terça-feira, dezembro 06, 2011
«The Lady Vanishes (1938) is the film that best exemplifies Alfred Hitchcock’s often-asserted desire to offer audiences not a slice of life but a slice of cake. Even Claude Chabrol and Eric Rohmer, in their pioneering study of Hitchcock, for once abandoned the search for hidden meanings and—though rating it "an excellent English film, an excellent Hitchcock film" — decided it was one that "requires little commentary," while François Truffaut declared that every time he tried to study the film’s trick shots and camera movements, he became too absorbed in the plot to notice them.»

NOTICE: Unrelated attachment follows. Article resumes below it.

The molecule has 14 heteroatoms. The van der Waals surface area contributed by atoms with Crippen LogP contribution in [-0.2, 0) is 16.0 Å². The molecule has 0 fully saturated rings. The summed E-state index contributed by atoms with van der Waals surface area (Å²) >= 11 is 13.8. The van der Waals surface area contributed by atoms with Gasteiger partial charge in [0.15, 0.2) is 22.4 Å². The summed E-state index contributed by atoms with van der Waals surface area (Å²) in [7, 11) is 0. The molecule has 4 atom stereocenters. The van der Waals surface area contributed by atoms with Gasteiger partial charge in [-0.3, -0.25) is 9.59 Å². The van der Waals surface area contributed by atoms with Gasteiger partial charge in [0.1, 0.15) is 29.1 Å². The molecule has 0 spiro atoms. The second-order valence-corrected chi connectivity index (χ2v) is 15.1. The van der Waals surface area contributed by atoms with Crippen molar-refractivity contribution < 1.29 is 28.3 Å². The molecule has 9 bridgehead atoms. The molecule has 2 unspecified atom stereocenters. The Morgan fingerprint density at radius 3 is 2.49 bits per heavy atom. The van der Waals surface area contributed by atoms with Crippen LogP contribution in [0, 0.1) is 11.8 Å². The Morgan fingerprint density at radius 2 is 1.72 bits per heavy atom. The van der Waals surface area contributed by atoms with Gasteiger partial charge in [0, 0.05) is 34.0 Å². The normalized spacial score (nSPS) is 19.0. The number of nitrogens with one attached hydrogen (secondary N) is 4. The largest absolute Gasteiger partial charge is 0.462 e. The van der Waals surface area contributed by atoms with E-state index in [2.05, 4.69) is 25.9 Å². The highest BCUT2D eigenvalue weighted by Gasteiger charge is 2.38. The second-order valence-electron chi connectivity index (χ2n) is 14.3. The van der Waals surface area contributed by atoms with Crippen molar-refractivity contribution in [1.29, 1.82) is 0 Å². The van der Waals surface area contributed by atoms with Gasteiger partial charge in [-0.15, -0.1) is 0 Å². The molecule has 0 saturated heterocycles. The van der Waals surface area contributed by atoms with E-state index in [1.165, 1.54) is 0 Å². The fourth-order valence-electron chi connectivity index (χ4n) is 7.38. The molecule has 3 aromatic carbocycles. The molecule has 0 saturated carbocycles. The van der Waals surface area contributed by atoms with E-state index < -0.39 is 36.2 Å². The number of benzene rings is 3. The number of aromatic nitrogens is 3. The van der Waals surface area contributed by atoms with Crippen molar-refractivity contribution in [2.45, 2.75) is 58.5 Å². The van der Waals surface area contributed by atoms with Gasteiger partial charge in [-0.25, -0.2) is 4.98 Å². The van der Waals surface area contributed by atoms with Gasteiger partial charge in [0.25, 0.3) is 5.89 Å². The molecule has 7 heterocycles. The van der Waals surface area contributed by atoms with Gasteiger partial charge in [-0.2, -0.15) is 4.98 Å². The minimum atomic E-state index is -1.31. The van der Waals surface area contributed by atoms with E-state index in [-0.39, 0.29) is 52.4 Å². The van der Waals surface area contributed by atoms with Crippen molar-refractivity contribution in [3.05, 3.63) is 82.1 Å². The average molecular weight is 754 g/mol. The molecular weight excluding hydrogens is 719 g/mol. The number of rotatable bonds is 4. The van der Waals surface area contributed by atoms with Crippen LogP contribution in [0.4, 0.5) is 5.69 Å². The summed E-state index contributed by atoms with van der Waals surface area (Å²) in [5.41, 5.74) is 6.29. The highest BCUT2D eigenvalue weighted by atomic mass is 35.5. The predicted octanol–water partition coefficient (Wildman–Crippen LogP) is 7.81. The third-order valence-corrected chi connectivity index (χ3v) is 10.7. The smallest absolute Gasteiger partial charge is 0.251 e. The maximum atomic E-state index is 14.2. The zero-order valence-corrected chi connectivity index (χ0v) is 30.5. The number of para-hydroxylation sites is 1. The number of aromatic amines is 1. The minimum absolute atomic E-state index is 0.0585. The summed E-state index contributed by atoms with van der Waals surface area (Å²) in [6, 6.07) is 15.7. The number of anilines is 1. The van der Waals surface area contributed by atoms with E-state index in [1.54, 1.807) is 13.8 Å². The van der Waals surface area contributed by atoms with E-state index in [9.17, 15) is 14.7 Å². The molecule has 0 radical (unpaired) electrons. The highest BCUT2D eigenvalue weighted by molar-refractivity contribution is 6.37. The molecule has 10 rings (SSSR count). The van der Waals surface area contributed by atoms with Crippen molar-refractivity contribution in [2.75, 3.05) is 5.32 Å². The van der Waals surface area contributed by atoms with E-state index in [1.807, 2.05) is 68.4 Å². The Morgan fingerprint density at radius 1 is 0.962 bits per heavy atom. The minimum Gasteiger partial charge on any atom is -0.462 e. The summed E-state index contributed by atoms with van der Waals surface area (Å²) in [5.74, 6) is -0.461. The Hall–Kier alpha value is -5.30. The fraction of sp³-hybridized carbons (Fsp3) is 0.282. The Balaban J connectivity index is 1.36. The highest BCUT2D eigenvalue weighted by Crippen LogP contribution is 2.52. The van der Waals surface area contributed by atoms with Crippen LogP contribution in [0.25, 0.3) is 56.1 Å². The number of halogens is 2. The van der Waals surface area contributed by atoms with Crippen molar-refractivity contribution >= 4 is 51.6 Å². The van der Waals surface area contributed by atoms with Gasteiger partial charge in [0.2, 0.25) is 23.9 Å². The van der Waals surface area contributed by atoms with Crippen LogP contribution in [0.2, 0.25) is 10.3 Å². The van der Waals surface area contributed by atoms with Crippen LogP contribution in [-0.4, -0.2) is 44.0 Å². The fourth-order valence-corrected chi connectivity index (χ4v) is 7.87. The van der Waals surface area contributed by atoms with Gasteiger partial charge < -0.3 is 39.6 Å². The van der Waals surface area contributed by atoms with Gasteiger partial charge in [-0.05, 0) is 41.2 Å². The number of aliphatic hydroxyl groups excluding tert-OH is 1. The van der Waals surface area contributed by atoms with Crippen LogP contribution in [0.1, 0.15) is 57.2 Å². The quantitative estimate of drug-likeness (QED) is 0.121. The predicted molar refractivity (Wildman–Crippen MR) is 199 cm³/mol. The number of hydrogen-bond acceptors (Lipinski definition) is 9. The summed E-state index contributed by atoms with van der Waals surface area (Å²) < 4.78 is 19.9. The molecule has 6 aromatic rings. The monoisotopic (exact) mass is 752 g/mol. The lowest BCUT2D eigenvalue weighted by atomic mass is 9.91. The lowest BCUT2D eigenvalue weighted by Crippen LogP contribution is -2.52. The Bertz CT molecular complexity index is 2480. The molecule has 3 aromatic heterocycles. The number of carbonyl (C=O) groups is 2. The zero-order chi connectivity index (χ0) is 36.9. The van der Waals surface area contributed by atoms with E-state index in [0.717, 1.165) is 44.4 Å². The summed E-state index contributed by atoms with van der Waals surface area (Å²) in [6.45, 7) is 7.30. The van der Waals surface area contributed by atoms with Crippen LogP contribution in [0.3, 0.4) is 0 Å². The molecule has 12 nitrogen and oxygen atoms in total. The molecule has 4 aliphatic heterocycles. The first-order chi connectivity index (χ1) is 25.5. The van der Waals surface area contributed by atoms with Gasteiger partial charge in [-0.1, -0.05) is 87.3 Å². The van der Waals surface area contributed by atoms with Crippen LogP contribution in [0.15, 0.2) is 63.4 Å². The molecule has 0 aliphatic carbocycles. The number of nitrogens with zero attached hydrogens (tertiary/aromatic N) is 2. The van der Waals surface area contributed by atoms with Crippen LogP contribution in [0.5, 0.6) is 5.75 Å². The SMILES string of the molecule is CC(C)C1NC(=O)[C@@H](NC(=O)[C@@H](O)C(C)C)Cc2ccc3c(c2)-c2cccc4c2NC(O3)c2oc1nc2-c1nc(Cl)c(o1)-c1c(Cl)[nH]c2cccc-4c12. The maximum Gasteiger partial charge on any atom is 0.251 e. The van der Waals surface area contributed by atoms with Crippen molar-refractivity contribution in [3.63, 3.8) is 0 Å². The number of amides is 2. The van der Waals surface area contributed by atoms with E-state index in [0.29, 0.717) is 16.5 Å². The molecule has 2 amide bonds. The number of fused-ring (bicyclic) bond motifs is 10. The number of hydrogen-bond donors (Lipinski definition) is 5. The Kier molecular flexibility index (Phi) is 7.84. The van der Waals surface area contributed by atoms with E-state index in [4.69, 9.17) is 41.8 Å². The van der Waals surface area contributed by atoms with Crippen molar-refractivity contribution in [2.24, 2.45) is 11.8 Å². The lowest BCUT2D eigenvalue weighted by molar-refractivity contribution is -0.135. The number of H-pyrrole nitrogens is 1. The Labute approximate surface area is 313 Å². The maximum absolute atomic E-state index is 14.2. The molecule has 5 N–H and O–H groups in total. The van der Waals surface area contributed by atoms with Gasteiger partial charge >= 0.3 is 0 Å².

Keyzer Soze's Place by Sam is licensed under a Creative Commons Attribution-NonCommercial-ShareAlike 3.0 Unported License.
Based on a work at sozekeyser.blogspot.com.